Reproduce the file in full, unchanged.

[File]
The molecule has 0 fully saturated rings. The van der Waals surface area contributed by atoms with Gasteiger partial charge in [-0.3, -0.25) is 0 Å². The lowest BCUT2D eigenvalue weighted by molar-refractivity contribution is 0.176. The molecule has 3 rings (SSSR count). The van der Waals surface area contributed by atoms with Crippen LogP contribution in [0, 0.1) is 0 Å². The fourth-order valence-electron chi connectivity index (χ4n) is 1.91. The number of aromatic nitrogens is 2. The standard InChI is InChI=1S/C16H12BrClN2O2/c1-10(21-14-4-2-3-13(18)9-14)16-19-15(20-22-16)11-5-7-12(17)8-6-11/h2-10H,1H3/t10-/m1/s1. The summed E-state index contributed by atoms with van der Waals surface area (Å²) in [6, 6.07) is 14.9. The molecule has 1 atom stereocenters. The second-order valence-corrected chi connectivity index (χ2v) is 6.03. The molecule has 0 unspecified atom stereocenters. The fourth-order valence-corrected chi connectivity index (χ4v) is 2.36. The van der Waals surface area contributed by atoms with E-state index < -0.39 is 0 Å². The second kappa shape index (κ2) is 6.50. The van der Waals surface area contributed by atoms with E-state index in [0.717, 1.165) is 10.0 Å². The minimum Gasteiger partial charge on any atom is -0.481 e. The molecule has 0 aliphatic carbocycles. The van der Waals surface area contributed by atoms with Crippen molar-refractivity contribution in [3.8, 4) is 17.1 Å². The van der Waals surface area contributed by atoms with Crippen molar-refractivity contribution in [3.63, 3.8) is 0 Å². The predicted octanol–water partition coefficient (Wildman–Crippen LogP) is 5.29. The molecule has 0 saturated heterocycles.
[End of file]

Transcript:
The molecule has 0 fully saturated rings. The van der Waals surface area contributed by atoms with Gasteiger partial charge in [-0.3, -0.25) is 0 Å². The lowest BCUT2D eigenvalue weighted by molar-refractivity contribution is 0.176. The molecule has 3 rings (SSSR count). The van der Waals surface area contributed by atoms with Crippen LogP contribution in [0, 0.1) is 0 Å². The fourth-order valence-electron chi connectivity index (χ4n) is 1.91. The number of aromatic nitrogens is 2. The standard InChI is InChI=1S/C16H12BrClN2O2/c1-10(21-14-4-2-3-13(18)9-14)16-19-15(20-22-16)11-5-7-12(17)8-6-11/h2-10H,1H3/t10-/m1/s1. The summed E-state index contributed by atoms with van der Waals surface area (Å²) in [6, 6.07) is 14.9. The molecule has 1 atom stereocenters. The second-order valence-corrected chi connectivity index (χ2v) is 6.03. The molecule has 0 unspecified atom stereocenters. The fourth-order valence-corrected chi connectivity index (χ4v) is 2.36. The van der Waals surface area contributed by atoms with E-state index < -0.39 is 0 Å². The second kappa shape index (κ2) is 6.50. The van der Waals surface area contributed by atoms with E-state index in [0.717, 1.165) is 10.0 Å². The minimum Gasteiger partial charge on any atom is -0.481 e. The molecule has 0 aliphatic carbocycles. The van der Waals surface area contributed by atoms with Crippen molar-refractivity contribution in [3.8, 4) is 17.1 Å². The van der Waals surface area contributed by atoms with Crippen molar-refractivity contribution in [3.63, 3.8) is 0 Å². The predicted octanol–water partition coefficient (Wildman–Crippen LogP) is 5.29. The molecule has 0 saturated heterocycles.